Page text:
Algal mass production in open systems is often limited by the availability of inorganic carbon substrate. In this paper, we evaluate how bacterial driven carbon cycling mitigates carbon limitation in open algal culture systems. The contribution of bacteria to carbon cycling was determined by quantifying algae growth with and without supplementation of bacteria. It was found that adding heterotrophic bacteria to an open algal culture dramatically enhanced algae productivity. Increases in algal productivity due to supplementation of bacteria of 4.8 and 3.4 times were observed in two batch tests operating at two different pH values over 7 days. A kinetic model is proposed which describes carbon limited algal growth, and how the limitation could be overcome by bacterial activity to re-mineralize photosynthetic end products. PMID:25312046

  7. Cell culture models using rat primary alveolar type I cells

    PubMed Central

    Downs, Charles A.; Montgomery, David W.; Merkle, Carrie J.

    2011-01-01

    There is a lack of cell culture models using primary alveolar type I (AT I) cells. The purpose of this study was to develop cell culture models using rat AT I cells and microvascular endothelial cells from the lung (MVECL). Two types of model systems were developed: single and co-culture systems; additionally a 3-dimensional model system was developed. Pure AT I cell (96.3 ±2.7%) and MVECL (97.9 ±1.1 %) preparations were used. AT I cell morphology, mitochondrial number and distribution, actin filament arrangement and number of apoptotic cells at confluence, and telomere attrition were characterized. AT I cells maintained their morphometric characteristics through at least population doubling (PD) 35, while demonstrating telomere attrition through at least PD 100. Furthermore, AT I cells maintained the expression of their specific markers, T1α and AQ-5, through PD 42. For the co-cultures, AT I cells were grown on the top and MVECL were grown on the bottom of fibronectin coated 24 well Transwell Fluroblok™ filter inserts. Neither cell type transmigrated the 1 micron pores. Additionally AT I cells were grown in a thick layer of Matrigel® to create a 3-dimensional model in which primary AT I cells form ring-like structures that resemble an alveolus. The development of these model systems offers the opportunities to investigate AT I cell cells and their interactions with MVECL in response to pharmacological interventions and in the processes of disease, repair and regeneration. PMID:21624488

  8. Development of a floating photobioreactor with internal partitions for efficient utilization of ocean wave into improved mass transfer and algal culture mixing.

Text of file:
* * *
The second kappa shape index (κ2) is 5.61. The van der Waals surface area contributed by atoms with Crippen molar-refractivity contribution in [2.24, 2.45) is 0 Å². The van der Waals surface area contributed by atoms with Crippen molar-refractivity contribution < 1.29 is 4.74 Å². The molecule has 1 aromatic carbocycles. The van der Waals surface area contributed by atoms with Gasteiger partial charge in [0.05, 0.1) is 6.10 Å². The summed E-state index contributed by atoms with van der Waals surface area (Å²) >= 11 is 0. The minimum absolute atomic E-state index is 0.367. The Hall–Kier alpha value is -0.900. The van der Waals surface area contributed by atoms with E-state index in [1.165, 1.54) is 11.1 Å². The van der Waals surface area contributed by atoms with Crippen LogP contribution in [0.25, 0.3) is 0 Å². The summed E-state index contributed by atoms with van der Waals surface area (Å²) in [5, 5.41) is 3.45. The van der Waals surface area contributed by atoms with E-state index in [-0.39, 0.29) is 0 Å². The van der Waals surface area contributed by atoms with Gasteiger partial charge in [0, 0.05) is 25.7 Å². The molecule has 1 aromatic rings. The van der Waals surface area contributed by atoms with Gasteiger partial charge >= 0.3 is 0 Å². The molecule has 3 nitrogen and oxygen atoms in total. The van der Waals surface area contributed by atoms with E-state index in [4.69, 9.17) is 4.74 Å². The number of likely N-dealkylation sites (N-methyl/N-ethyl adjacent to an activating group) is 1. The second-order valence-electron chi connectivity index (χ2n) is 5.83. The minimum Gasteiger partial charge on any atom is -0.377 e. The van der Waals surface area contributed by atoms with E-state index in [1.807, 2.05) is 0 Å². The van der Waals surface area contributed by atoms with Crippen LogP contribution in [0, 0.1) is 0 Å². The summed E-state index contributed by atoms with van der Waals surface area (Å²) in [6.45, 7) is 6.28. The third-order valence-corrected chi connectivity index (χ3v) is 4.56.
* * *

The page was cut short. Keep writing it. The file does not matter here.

PubMed

    Kim, Z-Hun; Park, Hanwool; Hong, Seong-Joo; Lim, Sang-Min; Lee, Choul-Gyun

    2016-05-01

    Culturing microalgae in the ocean has potentials that may reduce the production cost and provide an option for an economic biofuel production from microalgae. The ocean holds great potentials for mass microalgal cultivation with its high specific heat, mixing energy from waves, and large cultivable area. Suitable photobioreactors (PBRs) that are capable of integrating marine energy into the culture systems need to be developed for the successful ocean cultivation. In this study, prototype floating PBRs were designed and constructed using transparent low-density polyethylene film for microalgal culture in the ocean. To improve the mixing efficiency, various types of internal partitions were introduced within PBRs. Three different types of internal partitions were evaluated for their effects on the mixing efficiency in terms of mass transfer (k(L)a) and mixing time in the PBRs. The partition type with the best mixing efficiency was selected, and the number of partitions was varied from one to three for investigation of its effect on mixing efficiency. When the number of partitions is increased, mass transfer increased in proportion to the number of partitions. However, mixing time was not directly related to the number of partitions. When a green microalga, Tetraselmis sp. was cultivated using PBRs with the selected partition under semi-continuous mode in the ocean, biomass and fatty acid productivities in the PBRs were increased by up to 50 % and 44% at high initial cell density, respectively, compared to non-partitioned ones. The results of internally partitioned PBRs demonstrated potentials for culturing microalgae by efficiently utilizing ocean wave energy into culture mixing in the ocean. PMID:26857371